Megan Phelps-Roper Biography


Birthday: January 31, 1986 (Aquarius)

Born In: Topeka, Kansas, United States

Megan Phelps-Roper is an American writer and activist who is a former member of the Westboro Baptist Church, an extremist congregation that is particularly homophobic and anti-Semitic. She was previously the spokesperson of the church, which was founded by her grandfather and infamous religious zealot, Fred Phelps, in 1955. She participated in pickets opposing the LGBT community, Jews, the military, among others. However, her communications with people on Twitter, such as David Abitbol, founder of the blog 'Jewlicious', Chad Fjelland, who later became her husband, and film-maker and actor Kevin Smith, convinced her to leave the church in 2012. Since then, she has presented a TED talk in 2017, appeared on several television and radio shows, and has published her memoir, 'Unfollow: A Journey from Hatred to Hope, leaving the Westboro Baptist Church', in October 2019. She is not a practicing Christian anymore.
Quick Facts

Age: 36 Years, 36 Year Old Females


Spouse/Ex-: Chad Fjelland

father: Brent D. Roper

mother: Shirley Phelps-Roper

siblings: Gabriel Phelps-Roper, Grace Phelps-Roper, Isaiah Phelps-Roper, Jonah Phelps-Roper, Joshua Phelps-Roper, Luke Phelps-Roper, Noah Phelps-Roper, Rebekah Phelps-Roper, Samuel Phelps-Roper, Zach Phelps-Roper

children: Sølvi

Born Country: United States

American Women Aquarius Women

Height: 1.78 m

U.S. State: Kansas

City: Topeka, Kansas

More Facts

education: Washburn University

Rise to Stardom
Megan Phelps-Roper, who had been interacting with visitors on the chat-room of their website,, since childhood, discovered Twitter in 2008, but was unimpressed. She volunteered to tweet on behalf of the church after people started to reach them via the platform in 2009. She first gained recognition after comedian Michael Ian Black saw her tweet "Thank God for AIDS!" on World AIDS Day and tweeted to his million-plus followers, "Let her feel your love". Despite being mocked initially, she kept gaining followers and considered the conversations on the platform better than one-sided interviews. Her friendly demeanor surprised her 'opponents', leading to heated, but civil discussions, which gradually left dents on her belief-system. However, she became widely known after she left Westboro in November 2012 and became a spokesperson for those whom she once disdained.
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From Hatred to Hope
In 1991, five-year-old Megan Phelps-Roper raised signs like 'God Hates Fags', which she could not yet read, after family members began organizing pickets against gays. She was trained to hate almost every other group, including the LGBT community, Jews, Muslims, the military, the American government because they institutionalized 'sin', and even the average Christians, because they believed in a 'perverted' version of the Bible that portrayed a loving God. She was ecstatic after learning about the 9/11 terrorist attacks and joined her family protesting at funerals of soldiers killed in Iraq and Afghanistan in 2005. However, by 2009, conversations with her Twitter 'friends' had already made her question the double standards at Westboro.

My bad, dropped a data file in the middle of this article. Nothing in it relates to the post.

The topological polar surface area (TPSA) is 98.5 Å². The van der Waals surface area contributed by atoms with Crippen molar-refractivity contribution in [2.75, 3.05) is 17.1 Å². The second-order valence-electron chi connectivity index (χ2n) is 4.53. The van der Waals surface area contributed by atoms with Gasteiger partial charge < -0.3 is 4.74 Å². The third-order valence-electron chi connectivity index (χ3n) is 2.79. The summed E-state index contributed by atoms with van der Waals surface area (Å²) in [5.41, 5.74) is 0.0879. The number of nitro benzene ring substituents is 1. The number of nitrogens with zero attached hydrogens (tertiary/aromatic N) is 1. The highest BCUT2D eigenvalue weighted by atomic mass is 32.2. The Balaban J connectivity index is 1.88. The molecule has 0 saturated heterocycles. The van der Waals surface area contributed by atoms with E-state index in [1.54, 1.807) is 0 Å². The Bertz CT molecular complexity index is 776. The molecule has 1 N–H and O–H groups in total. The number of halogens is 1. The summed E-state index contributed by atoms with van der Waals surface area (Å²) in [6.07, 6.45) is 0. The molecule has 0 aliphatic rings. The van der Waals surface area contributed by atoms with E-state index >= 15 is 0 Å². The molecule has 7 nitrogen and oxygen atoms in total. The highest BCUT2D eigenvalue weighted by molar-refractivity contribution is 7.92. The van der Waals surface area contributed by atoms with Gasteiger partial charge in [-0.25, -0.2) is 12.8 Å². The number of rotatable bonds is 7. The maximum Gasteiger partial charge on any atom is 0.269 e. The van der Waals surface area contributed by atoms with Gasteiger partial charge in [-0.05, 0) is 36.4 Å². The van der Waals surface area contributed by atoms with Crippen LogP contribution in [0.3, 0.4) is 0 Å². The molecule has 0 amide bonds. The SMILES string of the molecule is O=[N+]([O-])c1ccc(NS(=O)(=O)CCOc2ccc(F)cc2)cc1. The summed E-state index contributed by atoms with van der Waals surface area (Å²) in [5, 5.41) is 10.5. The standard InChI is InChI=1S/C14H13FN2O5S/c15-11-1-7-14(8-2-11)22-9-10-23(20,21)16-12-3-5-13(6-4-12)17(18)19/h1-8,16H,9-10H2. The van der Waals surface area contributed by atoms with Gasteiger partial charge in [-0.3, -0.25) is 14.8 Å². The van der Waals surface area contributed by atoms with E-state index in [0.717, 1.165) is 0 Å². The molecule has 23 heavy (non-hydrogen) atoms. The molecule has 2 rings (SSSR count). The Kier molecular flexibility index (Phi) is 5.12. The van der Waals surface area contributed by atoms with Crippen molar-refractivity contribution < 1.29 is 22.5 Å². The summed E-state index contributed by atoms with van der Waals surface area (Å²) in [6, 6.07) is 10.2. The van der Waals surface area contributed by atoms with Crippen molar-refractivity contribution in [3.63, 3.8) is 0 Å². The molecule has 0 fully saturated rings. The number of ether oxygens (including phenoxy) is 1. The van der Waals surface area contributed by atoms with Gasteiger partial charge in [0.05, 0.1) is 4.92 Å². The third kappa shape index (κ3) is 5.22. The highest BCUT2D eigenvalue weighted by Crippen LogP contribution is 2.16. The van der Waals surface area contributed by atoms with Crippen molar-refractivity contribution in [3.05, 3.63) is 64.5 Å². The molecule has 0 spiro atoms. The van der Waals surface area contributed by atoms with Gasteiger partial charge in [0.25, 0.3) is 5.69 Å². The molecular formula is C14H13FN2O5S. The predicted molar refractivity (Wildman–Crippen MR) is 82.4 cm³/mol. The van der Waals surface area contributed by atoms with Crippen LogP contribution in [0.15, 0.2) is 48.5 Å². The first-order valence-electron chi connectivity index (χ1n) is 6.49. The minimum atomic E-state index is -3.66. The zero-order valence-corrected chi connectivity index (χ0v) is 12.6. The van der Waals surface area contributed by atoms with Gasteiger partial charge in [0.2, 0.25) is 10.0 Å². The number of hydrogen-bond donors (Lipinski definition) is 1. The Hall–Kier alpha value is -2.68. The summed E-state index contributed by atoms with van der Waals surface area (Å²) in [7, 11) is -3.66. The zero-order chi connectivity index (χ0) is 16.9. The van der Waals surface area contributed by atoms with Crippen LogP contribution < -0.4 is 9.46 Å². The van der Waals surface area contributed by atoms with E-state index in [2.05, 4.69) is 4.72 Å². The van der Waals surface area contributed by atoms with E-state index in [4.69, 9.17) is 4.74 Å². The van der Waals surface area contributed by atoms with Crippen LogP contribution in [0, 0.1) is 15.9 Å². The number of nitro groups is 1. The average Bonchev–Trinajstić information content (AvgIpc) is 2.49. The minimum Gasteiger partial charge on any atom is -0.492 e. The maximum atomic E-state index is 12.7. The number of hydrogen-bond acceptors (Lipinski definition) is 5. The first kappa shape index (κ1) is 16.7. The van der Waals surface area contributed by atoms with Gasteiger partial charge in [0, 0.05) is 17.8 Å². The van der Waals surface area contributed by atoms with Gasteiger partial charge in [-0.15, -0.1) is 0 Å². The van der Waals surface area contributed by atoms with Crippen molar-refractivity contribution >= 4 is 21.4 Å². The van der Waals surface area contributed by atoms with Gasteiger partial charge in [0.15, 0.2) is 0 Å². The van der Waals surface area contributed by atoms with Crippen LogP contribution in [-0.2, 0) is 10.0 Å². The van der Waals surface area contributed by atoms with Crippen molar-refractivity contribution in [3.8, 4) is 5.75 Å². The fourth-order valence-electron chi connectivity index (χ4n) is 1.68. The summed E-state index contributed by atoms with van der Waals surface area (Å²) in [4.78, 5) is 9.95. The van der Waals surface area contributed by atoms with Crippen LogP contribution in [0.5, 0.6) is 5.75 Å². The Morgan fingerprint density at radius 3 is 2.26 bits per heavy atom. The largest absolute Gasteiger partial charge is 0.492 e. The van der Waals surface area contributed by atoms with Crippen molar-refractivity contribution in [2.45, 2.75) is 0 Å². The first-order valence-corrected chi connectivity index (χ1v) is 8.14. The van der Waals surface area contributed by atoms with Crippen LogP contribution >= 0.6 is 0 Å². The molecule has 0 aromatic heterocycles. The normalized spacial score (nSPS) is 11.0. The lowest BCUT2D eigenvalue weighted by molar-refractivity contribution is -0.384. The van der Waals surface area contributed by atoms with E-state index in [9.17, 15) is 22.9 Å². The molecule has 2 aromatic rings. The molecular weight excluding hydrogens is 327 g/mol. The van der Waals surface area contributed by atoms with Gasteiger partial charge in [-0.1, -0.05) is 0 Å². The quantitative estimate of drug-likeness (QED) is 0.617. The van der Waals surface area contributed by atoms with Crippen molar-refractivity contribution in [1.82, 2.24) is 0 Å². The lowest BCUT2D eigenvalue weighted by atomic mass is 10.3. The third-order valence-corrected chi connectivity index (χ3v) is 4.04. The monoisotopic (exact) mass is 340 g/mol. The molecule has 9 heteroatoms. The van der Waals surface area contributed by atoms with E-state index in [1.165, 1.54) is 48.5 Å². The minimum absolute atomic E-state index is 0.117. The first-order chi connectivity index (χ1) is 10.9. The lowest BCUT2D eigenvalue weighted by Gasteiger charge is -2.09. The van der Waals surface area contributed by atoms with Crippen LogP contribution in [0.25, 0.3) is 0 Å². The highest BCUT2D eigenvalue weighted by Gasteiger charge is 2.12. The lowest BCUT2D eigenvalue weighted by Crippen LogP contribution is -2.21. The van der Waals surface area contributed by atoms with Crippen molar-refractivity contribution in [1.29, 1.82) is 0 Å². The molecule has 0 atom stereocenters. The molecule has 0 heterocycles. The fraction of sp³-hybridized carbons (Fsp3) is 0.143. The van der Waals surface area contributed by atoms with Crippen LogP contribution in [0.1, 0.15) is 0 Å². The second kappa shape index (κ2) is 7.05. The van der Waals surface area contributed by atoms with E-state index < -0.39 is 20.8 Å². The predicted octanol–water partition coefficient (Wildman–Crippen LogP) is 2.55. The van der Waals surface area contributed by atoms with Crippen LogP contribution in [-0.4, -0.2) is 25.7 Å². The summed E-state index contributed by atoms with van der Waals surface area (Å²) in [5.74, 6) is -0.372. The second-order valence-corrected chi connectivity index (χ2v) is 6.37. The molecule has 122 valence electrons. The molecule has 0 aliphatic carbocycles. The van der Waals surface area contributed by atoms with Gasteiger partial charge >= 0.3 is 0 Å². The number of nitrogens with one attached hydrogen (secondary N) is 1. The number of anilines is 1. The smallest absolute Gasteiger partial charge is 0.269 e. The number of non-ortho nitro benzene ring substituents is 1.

David Abitbol, whom she met in person in February 2010 while protesting at a Jewish festival he had organized, asked her how people would repent if they are dead as the Westboros wished. He also helped her realize something that she already knew: most of the Westboro members were not without sins, and thus were not qualified to judge others. Another of her Twitter 'friends', known as C.G., had pointed out to her how cruel the Westboros must be to show up at funerals to berate and mock the bereaved. He made her see that instead of just good and evil, there were also decent people who were not religious. She was unable to rejoice at the death of thirty-two-year-old actress Brittany Murphy, whom she admired, in late 2009, or seeing pictures of malnourished children following famine in Somalia. She further witnessed the bigotry of the Westboros when they made her publish fake photographs of the group haranguing mourners at the funeral of Whitney Houston in February 2012.
Finally, she became resolute to leave the church after an all-male group of elders, led by her older brother Sam and an unrelated member named Steve Drain, began to seize power within the church, marginalizing the women, especially trashing her mother. Interestingly, when she left her family for good and walked out with her younger sister Grace, they were invited by Abitbol to speak at the next Jewlicious festival. As they spoke of their harrowing experience, the sisters were treated kindly by the community, which dramatically changed their worldviews.
Family & Personal Life
Megan Phelps-Roper was born on January 31, 1986, in Topeka, Kansas, United States, to Shirley Phelps-Roper and Brent D. Roper. Her mother is the fifth of thirteen children of Fred Phelps. Her father joined the church as a teenager. She has ten siblings, including one step-sibling named Sam from her mother's affair before marriage. Despite growing up under authoritative guardianship, she and her siblings were allowed to mix with other children. She attended a Topeka public school and Washburn University, a secular public college in Topeka.
She cut ties with one of her Twitter friends, C.G., after developing feelings for him, fearing backlash from her orthodox family. Six months after leaving the church, she went on a date with C.G., a.k.a. Chad Fjelland, in Omaha. They soon began living together and are now married. They have a daughter named Sølvi.

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